A subsequent report in the Herald, a paper lately not unsympathetic to the views of Irish nationalists, indicated that Doherty had expressed the view that the IRA was not intent on disarming and that Sinn Féin did not believe that such a scenario would result in the British government shutting down the governing executive.

The tone of the remarks attributed to Doherty in Boston were very similar to those attributed to Ferris in St. Louis.

"Do you think it’s conceivable that if the institutions are working, and the cease-fire is holding, and that the arms are not being used, that the whole thing would be collapsed? That would be just lunacy," Doherty was quoted as saying to the Herald editorial board.

Headlines blared again in the press, in Ireland, Britain and the U.S. UUP leader David Trimble expressed fears of a "double-cross" by Sinn Féin. The fallout was yet another statement of clarification from Sinn Féin.

Doherty expressed his "dismay and deep concern" over the manner in which his meeting with the editorial board had been reported.

In subsequent report it did appear that his statements were primarily responses to questions that included outlines of very specific scenarios.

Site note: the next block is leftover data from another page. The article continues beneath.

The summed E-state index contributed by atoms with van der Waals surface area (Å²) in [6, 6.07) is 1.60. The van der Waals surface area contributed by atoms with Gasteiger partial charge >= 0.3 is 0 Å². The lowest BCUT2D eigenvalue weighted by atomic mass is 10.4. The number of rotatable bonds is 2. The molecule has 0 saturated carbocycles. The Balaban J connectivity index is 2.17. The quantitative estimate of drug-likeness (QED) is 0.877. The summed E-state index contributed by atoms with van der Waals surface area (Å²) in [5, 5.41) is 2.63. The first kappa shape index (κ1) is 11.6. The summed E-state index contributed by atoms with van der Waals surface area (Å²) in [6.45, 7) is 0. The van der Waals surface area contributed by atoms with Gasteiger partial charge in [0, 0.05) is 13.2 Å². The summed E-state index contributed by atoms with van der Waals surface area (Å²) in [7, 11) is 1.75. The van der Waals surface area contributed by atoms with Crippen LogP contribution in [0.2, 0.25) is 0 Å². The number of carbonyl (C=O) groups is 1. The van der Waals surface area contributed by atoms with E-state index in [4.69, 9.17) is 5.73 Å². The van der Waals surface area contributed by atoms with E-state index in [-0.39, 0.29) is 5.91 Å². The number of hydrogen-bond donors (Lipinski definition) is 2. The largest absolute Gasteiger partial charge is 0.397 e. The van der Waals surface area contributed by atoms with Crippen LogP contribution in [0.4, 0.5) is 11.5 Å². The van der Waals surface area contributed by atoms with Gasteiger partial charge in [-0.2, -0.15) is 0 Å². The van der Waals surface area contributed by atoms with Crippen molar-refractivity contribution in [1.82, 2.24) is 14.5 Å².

The report in the Herald arising out of the editorial board briefing also stated that Doherty merely "seemed" to offer "disconcerting clues" when asked if he was confident that the IRA would disarm in the weeks and months ahead.

In one part of the report, however, Doherty was apparently offering more than clues. "I honestly cannot speak for the IRA," he said.

In the fallout from the editorial board encounter, Doherty said in a statement that he had been quoted out of context. "Sinn Féin," he said, "is not in the business of double-crossing or misleading anyone. Such a course of action would be disastrous. We are in the business of making peace."

Never and easy business, and one arguably more complex than never in a week when even the scripted party line looked a little ragged at the edges as a long-familiar political world proceeded to turn itself upside down.